The Female Body, Drawn and Quartered
The Encoded Body exhibition by Pamela Stretton, reviewed by Mary Corrigall, Culture, The Sunday Independent, 29 April 2007, pg 10
Delving into the politics of the female body may well be familiar territory but Pamela Stretton has developed such a unique aesthetic and medium of expression that she has invigorated this popular trope. Instead of retaliating against or subverting the "male gaze", Stretton conjures the "female gaze"; that commanding, critical voice that has internalized external messages about the body.
Like artists William Kentridge and Tanya Poole, who have both created a distinctive medium to suit their subject matter, Stretton's novel mode of expression doesn't function as a superfluous device designed to elicit attention; it is an integral part of her artworks. This renders her process of art-making as significant as the iconography that she employs.
Like an intricate mosaic, her artworks consist of thousands of small pieces collaged to form a cohesive whole. This method of art-making forces her audience to view her work from two perspectives: from afar to view the way in which each piece contributes towards a complex larger image and close up to study the sum of each part.
This duality juxtaposes the manner in which the female body is perceived in public and private realms. From afar, Stretton presents isolated elements of a woman's body: legs, a collarbone, waist, eyes and lips. With each segment of the body disconnected, she reveals the way in which society has deconstructed the female form; it is read as a collection of parts rather than integrated being. This not only underpins objectification of the female physique but emphasizes feelings of detachment that women experience in relationship to their bodies.
Unadorned, naked and anonymous, Stretton presents the female body as available for public scrutiny and consumption. Although the artworks are photographs of Stretton's body, she doesn't assert ownership of this personal domain.
She suggests that society's obsessive analysis of the body doesn't allow women to claim possession of their physical beings. Robbed of individuality, her body parts are submitted as generic forms that exude no personality or character beyond their exterior configuration.
Like visible pixels in a digital photograph, the collaged technique creates a visual disturbance. This disruption is what compels viewers to study Stretton's images more closely. It is then that the thousands of smaller images come into focus, uncovering the systems that govern every inch of the female body.
Measuring Up (2005) consists of images of a tape measure. Similarly, More or Less (2005) is made up of minute images of a scale.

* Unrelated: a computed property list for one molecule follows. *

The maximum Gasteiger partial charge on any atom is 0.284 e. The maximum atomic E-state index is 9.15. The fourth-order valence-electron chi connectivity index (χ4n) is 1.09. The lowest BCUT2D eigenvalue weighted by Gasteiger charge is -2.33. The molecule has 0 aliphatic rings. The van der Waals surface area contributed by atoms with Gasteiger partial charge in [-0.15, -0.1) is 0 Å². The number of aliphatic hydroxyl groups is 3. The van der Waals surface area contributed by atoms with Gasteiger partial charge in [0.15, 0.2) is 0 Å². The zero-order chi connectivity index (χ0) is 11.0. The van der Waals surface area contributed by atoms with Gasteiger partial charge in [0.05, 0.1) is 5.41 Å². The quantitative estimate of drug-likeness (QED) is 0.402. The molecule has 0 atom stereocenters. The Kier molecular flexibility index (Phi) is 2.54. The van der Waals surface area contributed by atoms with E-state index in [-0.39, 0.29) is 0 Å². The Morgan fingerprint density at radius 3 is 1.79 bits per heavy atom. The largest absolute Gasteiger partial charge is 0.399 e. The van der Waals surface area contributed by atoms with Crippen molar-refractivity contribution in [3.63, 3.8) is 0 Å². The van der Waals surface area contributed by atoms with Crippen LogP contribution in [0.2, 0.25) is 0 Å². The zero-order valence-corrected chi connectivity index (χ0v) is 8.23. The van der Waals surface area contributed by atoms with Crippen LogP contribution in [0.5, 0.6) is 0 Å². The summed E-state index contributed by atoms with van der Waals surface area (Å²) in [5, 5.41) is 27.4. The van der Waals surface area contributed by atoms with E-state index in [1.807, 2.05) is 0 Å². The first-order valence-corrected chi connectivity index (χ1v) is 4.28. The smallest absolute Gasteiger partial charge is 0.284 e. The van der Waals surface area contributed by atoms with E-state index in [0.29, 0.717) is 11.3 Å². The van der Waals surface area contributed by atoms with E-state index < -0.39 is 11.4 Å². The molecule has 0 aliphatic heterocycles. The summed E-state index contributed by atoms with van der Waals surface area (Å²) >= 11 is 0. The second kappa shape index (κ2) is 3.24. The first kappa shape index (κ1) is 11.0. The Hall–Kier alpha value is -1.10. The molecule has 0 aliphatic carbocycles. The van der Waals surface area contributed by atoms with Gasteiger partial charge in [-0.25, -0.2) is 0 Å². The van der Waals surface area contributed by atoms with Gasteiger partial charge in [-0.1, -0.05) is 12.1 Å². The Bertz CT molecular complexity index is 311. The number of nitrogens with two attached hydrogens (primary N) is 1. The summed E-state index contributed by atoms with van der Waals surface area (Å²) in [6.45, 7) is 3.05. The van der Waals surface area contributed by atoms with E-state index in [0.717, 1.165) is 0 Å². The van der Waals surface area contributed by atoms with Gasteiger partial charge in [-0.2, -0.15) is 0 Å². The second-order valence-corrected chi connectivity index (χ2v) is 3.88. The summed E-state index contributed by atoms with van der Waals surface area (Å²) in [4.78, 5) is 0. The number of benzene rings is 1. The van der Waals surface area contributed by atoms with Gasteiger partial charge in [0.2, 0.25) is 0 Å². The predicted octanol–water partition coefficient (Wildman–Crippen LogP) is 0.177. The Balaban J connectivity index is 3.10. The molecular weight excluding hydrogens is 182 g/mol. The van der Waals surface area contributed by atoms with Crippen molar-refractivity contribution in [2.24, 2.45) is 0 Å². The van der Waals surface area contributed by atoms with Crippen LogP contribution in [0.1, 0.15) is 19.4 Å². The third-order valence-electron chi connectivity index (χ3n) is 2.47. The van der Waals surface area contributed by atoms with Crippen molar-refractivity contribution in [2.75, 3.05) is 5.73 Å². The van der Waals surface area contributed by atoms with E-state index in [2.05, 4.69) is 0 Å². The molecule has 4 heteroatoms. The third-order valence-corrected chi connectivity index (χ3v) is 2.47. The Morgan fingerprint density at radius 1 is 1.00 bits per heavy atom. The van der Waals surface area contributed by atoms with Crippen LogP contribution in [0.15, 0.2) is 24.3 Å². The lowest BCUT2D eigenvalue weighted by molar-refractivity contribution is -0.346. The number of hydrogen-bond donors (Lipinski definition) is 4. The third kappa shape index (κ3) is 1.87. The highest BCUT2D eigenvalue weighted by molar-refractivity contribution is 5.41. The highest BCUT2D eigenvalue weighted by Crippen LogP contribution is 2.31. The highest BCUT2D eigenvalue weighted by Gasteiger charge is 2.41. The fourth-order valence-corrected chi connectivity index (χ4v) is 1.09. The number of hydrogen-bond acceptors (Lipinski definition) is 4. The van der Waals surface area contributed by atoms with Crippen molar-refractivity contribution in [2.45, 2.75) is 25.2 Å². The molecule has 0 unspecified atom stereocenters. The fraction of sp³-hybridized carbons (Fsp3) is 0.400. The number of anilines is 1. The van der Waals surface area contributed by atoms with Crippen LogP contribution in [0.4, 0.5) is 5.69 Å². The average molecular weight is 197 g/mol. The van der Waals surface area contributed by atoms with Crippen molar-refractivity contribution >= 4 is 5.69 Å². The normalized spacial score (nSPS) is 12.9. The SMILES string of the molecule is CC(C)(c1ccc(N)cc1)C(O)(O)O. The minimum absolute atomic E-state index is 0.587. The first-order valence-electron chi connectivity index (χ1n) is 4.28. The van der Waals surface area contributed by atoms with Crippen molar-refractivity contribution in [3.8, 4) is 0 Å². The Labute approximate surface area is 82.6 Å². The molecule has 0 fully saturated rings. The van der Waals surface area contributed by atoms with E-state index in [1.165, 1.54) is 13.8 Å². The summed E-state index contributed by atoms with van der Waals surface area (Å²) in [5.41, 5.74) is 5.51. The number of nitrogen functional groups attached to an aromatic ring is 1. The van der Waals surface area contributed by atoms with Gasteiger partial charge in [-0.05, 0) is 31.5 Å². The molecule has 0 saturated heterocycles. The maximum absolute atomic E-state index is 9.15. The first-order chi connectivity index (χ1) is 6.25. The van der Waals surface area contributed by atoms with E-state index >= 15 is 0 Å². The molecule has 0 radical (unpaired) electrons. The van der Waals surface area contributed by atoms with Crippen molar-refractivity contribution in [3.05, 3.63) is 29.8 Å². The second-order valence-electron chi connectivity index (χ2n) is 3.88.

Continuously weighed and measured, the body becomes an object rather than operating as a being with agency.
When such stringent control is exerted over the body, it is reduced to lumps of flesh much like meat that is sold according to its weight in supermarkets.
The Packaged Meat Series and Prime Cut (2006) underscore this concept. Prime Cut shows the image of a collarbone which has been fashioned from a collage of images of text relating to the sale of meat. Familiar labels such as "rump", "sell-by" and "passed" classify every inch of flesh.
In such a context, the body cannot function as an essential aspect of the self; it becomes an unruly element of the self that must be controlled.
Although the body can be rejected, it cannot be discarded. Don't Look Down (2007) addresses this conundrum. Featuring an image of an eye desisting from looking down at the body, Stretton suggests that dismissing the body is manifested in the denial of its existence. This sheds light on why it has become necessary for the psyche to sever its connection from the physical entity that it is attached to.
Stretton's original technique has required a clinical approach to art-making: each image has been plotted on the computer, measured, dissected and then reassembled. Not only does this advance her intent to create distance between herself and her art, but it also mirrors the way in which the female form is scrutinized in popular culture.
When one views Stretton's artworks close up, it becomes impossible to identify the visual cues that give definition to the body parts described; one gets lost in collaged images. It is a confusing and disturbing vision in which the body has morphed into a vast landscape that is no longer associated with physicality.
Stretton proposes that society's demands on the female form are so intrusive that they have permeated every aspect of the physical and emotional self. And it is here that we see Stretton articulating the destructive nature of the female gaze; which she described as a penetrating stare that ignites continuing skirmishes between the flesh and the mind.